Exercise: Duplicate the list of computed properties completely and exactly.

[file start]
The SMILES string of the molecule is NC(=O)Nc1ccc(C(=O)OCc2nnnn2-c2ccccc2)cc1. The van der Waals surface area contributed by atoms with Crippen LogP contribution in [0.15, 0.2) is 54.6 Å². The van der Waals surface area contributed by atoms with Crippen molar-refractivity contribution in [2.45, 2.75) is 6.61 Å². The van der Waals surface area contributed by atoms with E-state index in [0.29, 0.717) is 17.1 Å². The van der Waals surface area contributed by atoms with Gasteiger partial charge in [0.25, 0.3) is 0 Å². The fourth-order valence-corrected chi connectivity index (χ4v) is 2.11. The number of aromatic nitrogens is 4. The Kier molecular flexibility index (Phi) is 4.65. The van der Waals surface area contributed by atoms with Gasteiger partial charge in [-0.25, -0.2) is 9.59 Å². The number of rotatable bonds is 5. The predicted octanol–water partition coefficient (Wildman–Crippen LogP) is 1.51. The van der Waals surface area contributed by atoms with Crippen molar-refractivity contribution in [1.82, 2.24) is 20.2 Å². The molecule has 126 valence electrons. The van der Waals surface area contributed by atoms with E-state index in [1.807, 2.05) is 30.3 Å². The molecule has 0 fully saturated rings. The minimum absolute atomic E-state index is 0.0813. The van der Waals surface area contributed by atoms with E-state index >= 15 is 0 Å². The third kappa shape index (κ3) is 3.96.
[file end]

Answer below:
The SMILES string of the molecule is NC(=O)Nc1ccc(C(=O)OCc2nnnn2-c2ccccc2)cc1. The van der Waals surface area contributed by atoms with Crippen LogP contribution in [0.15, 0.2) is 54.6 Å². The van der Waals surface area contributed by atoms with Crippen molar-refractivity contribution in [2.45, 2.75) is 6.61 Å². The van der Waals surface area contributed by atoms with E-state index in [0.29, 0.717) is 17.1 Å². The van der Waals surface area contributed by atoms with Gasteiger partial charge in [0.25, 0.3) is 0 Å². The fourth-order valence-corrected chi connectivity index (χ4v) is 2.11. The number of aromatic nitrogens is 4. The Kier molecular flexibility index (Phi) is 4.65. The van der Waals surface area contributed by atoms with Gasteiger partial charge in [-0.25, -0.2) is 9.59 Å². The number of rotatable bonds is 5. The predicted octanol–water partition coefficient (Wildman–Crippen LogP) is 1.51. The van der Waals surface area contributed by atoms with Crippen molar-refractivity contribution in [1.82, 2.24) is 20.2 Å². The molecule has 126 valence electrons. The van der Waals surface area contributed by atoms with E-state index in [1.807, 2.05) is 30.3 Å². The molecule has 0 fully saturated rings. The minimum absolute atomic E-state index is 0.0813. The van der Waals surface area contributed by atoms with E-state index >= 15 is 0 Å². The third kappa shape index (κ3) is 3.96.